In some of my other reviews, Iíve noted that occasionally Iíll sharply turn against a movie that I once liked. That happens sometimes. Periodically Iíll enjoy a movie but not notice its flaws until that second screening. This doesnít occur frequently, but it does take place from time to time.
Logically, this happens more than the reverse simply because Iím much more likely to rewatch a flick I liked than one I didnít enjoy. Actually, I can recount plenty of instances in which I maintained a lackluster attitude toward a movie after that first viewing but I came to adore it later; programs like Aliens and Batman. Nonetheless, those werenít examples of pictures I actively disliked, so it remains more unusual for me to alter my opinion in that latter situation.
Since circumstances occasionally conspire to force me to check out a movie I hated, I occasionally have a modest change of heart toward that kind of flick. Into this category we must place 1990ís Woody Allen offering called Alice. I saw the film theatrically back then and I absolutely loathed it. I felt it was excessively cute and patronizing, and I couldnít stand it.
I only decided to give it a second chance because it appeared as part of a boxed set with four other Allen flicks from the era. As a package deal, I felt bound to review Alice, though I didnít look forward to it. Actually, I felt mildly curious, as I wondered if Iíd still feel such a passionately negative attitude toward it.
Obviously I changed my mind, though not to an extreme degree. Alice follows Alice Tate (Mia Farrow), a spoiled rich woman married to a distant man named Doug (William Hurt). Though she remains busy with lots of frivolous activities, her life lacks passion. As such, after she meets a guy named Joe (Joe Mantegna) at her kidsí preschool, she embarks on a friendship that leads to an affair.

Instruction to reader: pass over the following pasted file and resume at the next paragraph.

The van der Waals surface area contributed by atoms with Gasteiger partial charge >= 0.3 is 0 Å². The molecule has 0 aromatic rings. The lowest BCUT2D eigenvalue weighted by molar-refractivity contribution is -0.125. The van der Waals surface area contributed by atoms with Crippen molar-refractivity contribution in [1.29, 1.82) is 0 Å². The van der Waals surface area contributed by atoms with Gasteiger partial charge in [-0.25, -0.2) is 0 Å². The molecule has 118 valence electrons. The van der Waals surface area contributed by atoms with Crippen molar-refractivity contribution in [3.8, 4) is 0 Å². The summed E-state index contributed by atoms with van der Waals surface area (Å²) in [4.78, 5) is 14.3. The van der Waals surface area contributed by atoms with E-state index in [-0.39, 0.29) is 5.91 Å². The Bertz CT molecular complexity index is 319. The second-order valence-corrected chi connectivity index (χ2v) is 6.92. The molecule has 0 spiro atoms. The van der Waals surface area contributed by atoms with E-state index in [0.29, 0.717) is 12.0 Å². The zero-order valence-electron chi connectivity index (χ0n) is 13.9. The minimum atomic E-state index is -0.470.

All of that sounds ordinary enough, I suppose, but one ďcleverĒ twist sets Alice apart from the pack. A mousy, wimpy woman, Alice lacks the nerve to do much on her own. After a number of people refer her to the mysterious Dr. Yang (Keye Luke) to fix her aching back, she meets with him and receives a number of potions that have nothing to do with her sacroiliac. One of these allows Alice to loosen up in front of Joe, while another lets her become invisible. Aided by these concoctions, Alice starts to delve more deeply into her life, especially as it relates to her relationships with her husband, her sister Dorothy (Blythe Danner) and others. She starts to see the shallowness of the faÁade she created and grows more dissatisfied with her circumstances.
My main problem with Alice remains the cutesy manner in which the material is treated. When Allen doesnít appear in his films, the lead often acts as his surrogate. While the character of Alice doesnít maintain much resemble the classic Allen, Farrow plays her in a stereotypically Woody manner. She manifests a number of tics and awkward traits that evoked his performances, and these tendencies really got on my nerves.
Even without those choices, Alice would suffer from too many precious moments. The scene in which Alice meets her muse (Bernadette Peters) really made me want to retch, and the whole invisibility gimmick got old quickly.
Actually, the word ďgimmickyĒ works well to sum up much of Alice. While this film purports to tell a tale of self-examination and change, I disliked that fact that so much of it came through external tricks. Not until the end does Alice need to do anything for herself, and I found it unsatisfying that she needed to be manipulated or cajoled to do any of this. As such, the movie felt less like a series of honest revelations than a mix of goofy accidents. When Alice does make substantial changes, they seemed difficult to believe, for she didnít really earn them.